In Do Consumers Make Less Accurate Decisions When They Use Mobiles?, a study by researchers at Ben Gurion University accepted for presentation at next month's International Conference on Information Systems in Munich, the researchers seek to discover why consumers spend more money on ecommerce sites when using mobile devices than when they use laptops and other, larger screens.
Specifically, the researchers are trying to determine whether small screen size is the dispositive factor, or whether there is something specific about mobile templates that gooses online spending. Smaller screens do typically result in some information being hidden or omitted, but it's not clear whether any omission would produce worse bargains for shoppers, or whether the specific, deliberate choices that ecommerce sites make when designing their mobile templates bring about this result.
They conducted laboratory experiments in which the information available to shoppers was varied, and found that there was no reason that the information necessary for comparison shopping couldn't be presented, even on small screens -- and that that information was present, shoppers got better deals on hotel rooms.
The authors don't offer any guesses as to why sites' designers chose to omit information that led to their customers getting better bargains and spending less. There's an obvious interpretation -- that the sellers know which information leads to better outcomes for shoppers, and they adjust the sites' templates accordingly so that they make more while shoppers get less.
But there's another explanation that is, in its own way, more revealing: the designers might simply have tried a variety of A/B split design experiments whose success was measured in how much shoppers spent, without interrogating where the excess revenue was coming from. One step at a time, the designers could have arrived at the same design, and because they never conducted the kind of research in this paper, they could assure themselves that somehow, their mobile templates had revealed information to shoppers that made them willing to spend more money, thus increasing their satisfaction.
Rationalization and self-deception are far more common (and ultimately, more corrosive) than mere sociopathy. It is through their action that "good people" end up doing bad deeds. "Never attribute to malice that which can be attributed to incompetence is all well and good," but I'm more partial to "It's impossible to explain something to a man whose paycheck depends on his not understanding it."
The two experiments are consistent in showing that the hypothesized effects of mobile use on information processing (information seeking and information load) and on decision making (decision accuracy) are the consequence of the mobile display rather than of the mobile device. Evidently, in our research setting, decisions with mobiles are less accurate because users are exposed to less information on the main page and not because they have to process the information via a smaller screen. We find that the mobile displayincreases information seeking, decreases information load, and decreases decisions accuracy. We further find that when the information subset presented on the mobile display is of higher quality (i.e., more informative given user preferences), the disadvantages of the mobile display are mitigated and its advantages are intensified. Our findings are of value because we are able to replicate them in two laboratory experiments, which increase internal validity by controlling for potential confounding, in particular the higher probability of environmental interruptions during mobile use. The contributions of this work to the information systems literature are threefold. First, it is among the first studies that aim at investigating how mobile use affects information processing and decision making relative to PC use. Second, the study contributes by breaking down the concept of use into two orthogonal factors – device and display – which are typically confounded in the case of mobile use. Third, the study advances the literature by constructing and testing a research model in which information seeking and information load mediate effects on decision accuracy. From a practical standpoint, our finding that the mobile display reduces information load is an indication that responsive designs are effective. However, we show that this benefit comes at the cost of increased information seeking and decreased decision accuracy. Finally, we show that the benefits of mobile use are higher and its costs are lower when the information presented on the mobile display is more informative given individual user preferences.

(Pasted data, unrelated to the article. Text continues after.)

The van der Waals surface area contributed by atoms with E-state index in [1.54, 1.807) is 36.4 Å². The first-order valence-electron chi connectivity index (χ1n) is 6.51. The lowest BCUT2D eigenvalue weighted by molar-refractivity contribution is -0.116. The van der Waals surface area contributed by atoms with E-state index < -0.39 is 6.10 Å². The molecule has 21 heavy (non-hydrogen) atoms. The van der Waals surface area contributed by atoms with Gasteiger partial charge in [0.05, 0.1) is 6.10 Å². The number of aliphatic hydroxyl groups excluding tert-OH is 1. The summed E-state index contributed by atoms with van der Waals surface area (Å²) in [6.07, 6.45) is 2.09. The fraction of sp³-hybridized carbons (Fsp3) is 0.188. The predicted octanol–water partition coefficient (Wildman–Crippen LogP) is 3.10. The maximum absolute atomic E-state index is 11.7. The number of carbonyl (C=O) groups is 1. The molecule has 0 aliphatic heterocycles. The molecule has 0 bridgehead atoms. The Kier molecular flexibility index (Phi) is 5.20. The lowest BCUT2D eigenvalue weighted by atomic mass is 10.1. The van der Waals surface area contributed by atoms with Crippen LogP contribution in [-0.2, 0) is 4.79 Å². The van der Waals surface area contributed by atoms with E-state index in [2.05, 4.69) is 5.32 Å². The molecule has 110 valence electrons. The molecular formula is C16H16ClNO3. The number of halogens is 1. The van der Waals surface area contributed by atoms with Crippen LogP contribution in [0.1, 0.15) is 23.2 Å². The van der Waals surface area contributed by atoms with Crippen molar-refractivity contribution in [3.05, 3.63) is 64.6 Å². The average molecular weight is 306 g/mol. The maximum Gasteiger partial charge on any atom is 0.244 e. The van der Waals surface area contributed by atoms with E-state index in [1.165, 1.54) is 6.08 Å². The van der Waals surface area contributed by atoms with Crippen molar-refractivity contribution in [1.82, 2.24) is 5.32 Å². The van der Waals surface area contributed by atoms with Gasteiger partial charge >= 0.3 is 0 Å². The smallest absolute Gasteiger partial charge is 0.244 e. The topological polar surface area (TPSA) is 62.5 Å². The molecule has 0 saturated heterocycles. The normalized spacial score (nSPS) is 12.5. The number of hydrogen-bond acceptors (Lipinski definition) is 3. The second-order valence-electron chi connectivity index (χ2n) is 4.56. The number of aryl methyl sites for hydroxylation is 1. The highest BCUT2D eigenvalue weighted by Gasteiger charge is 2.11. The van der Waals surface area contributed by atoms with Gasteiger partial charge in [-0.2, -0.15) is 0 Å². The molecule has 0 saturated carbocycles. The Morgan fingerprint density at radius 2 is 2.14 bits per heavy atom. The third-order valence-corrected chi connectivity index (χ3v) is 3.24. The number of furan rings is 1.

Do Consumers Make Less Accurate Decisions When They Use Mobiles? [Daniele Papismedov and Lior Fink/Association for Information Systems' International Conference on Information Systems]
(via Naked Capitalism)